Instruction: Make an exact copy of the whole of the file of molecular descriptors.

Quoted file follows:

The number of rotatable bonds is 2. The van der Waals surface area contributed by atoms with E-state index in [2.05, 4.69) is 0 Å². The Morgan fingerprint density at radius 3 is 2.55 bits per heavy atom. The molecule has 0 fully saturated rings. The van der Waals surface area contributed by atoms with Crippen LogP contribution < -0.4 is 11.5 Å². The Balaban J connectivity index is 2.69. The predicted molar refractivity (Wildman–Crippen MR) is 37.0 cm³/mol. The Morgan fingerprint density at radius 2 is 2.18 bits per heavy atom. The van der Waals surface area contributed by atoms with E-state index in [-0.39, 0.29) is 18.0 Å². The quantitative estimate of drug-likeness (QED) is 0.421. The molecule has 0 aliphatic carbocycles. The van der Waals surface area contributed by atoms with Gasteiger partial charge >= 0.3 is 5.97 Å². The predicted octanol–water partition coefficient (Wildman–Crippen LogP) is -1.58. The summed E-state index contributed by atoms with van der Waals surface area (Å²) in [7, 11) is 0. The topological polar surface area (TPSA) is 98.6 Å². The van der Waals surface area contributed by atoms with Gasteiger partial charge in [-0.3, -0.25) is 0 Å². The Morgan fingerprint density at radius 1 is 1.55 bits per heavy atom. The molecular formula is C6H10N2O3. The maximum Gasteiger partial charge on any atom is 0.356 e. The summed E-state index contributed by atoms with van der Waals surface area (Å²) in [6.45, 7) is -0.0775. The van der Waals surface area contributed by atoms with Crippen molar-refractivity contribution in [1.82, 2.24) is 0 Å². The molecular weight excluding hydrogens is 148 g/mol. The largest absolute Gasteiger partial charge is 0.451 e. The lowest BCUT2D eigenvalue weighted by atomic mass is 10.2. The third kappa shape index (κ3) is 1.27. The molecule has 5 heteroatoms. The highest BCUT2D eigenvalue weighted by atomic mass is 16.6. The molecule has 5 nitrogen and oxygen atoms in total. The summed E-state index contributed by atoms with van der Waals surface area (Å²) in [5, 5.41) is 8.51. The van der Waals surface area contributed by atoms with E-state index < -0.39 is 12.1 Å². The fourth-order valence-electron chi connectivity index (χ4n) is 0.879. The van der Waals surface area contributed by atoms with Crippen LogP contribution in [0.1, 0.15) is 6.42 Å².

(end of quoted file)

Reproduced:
The number of rotatable bonds is 2. The van der Waals surface area contributed by atoms with E-state index in [2.05, 4.69) is 0 Å². The Morgan fingerprint density at radius 3 is 2.55 bits per heavy atom. The molecule has 0 fully saturated rings. The van der Waals surface area contributed by atoms with Crippen LogP contribution < -0.4 is 11.5 Å². The Balaban J connectivity index is 2.69. The predicted molar refractivity (Wildman–Crippen MR) is 37.0 cm³/mol. The Morgan fingerprint density at radius 2 is 2.18 bits per heavy atom. The van der Waals surface area contributed by atoms with E-state index in [-0.39, 0.29) is 18.0 Å². The quantitative estimate of drug-likeness (QED) is 0.421. The molecule has 0 aliphatic carbocycles. The van der Waals surface area contributed by atoms with Gasteiger partial charge >= 0.3 is 5.97 Å². The predicted octanol–water partition coefficient (Wildman–Crippen LogP) is -1.58. The summed E-state index contributed by atoms with van der Waals surface area (Å²) in [7, 11) is 0. The topological polar surface area (TPSA) is 98.6 Å². The van der Waals surface area contributed by atoms with Gasteiger partial charge in [-0.3, -0.25) is 0 Å². The Morgan fingerprint density at radius 1 is 1.55 bits per heavy atom. The molecular formula is C6H10N2O3. The maximum Gasteiger partial charge on any atom is 0.356 e. The summed E-state index contributed by atoms with van der Waals surface area (Å²) in [6.45, 7) is -0.0775. The van der Waals surface area contributed by atoms with Crippen molar-refractivity contribution in [1.82, 2.24) is 0 Å². The molecular weight excluding hydrogens is 148 g/mol. The largest absolute Gasteiger partial charge is 0.451 e. The lowest BCUT2D eigenvalue weighted by atomic mass is 10.2. The third kappa shape index (κ3) is 1.27. The molecule has 5 heteroatoms. The highest BCUT2D eigenvalue weighted by atomic mass is 16.6. The molecule has 5 nitrogen and oxygen atoms in total. The summed E-state index contributed by atoms with van der Waals surface area (Å²) in [5, 5.41) is 8.51. The van der Waals surface area contributed by atoms with E-state index < -0.39 is 12.1 Å². The fourth-order valence-electron chi connectivity index (χ4n) is 0.879. The van der Waals surface area contributed by atoms with Crippen LogP contribution in [0.1, 0.15) is 6.42 Å².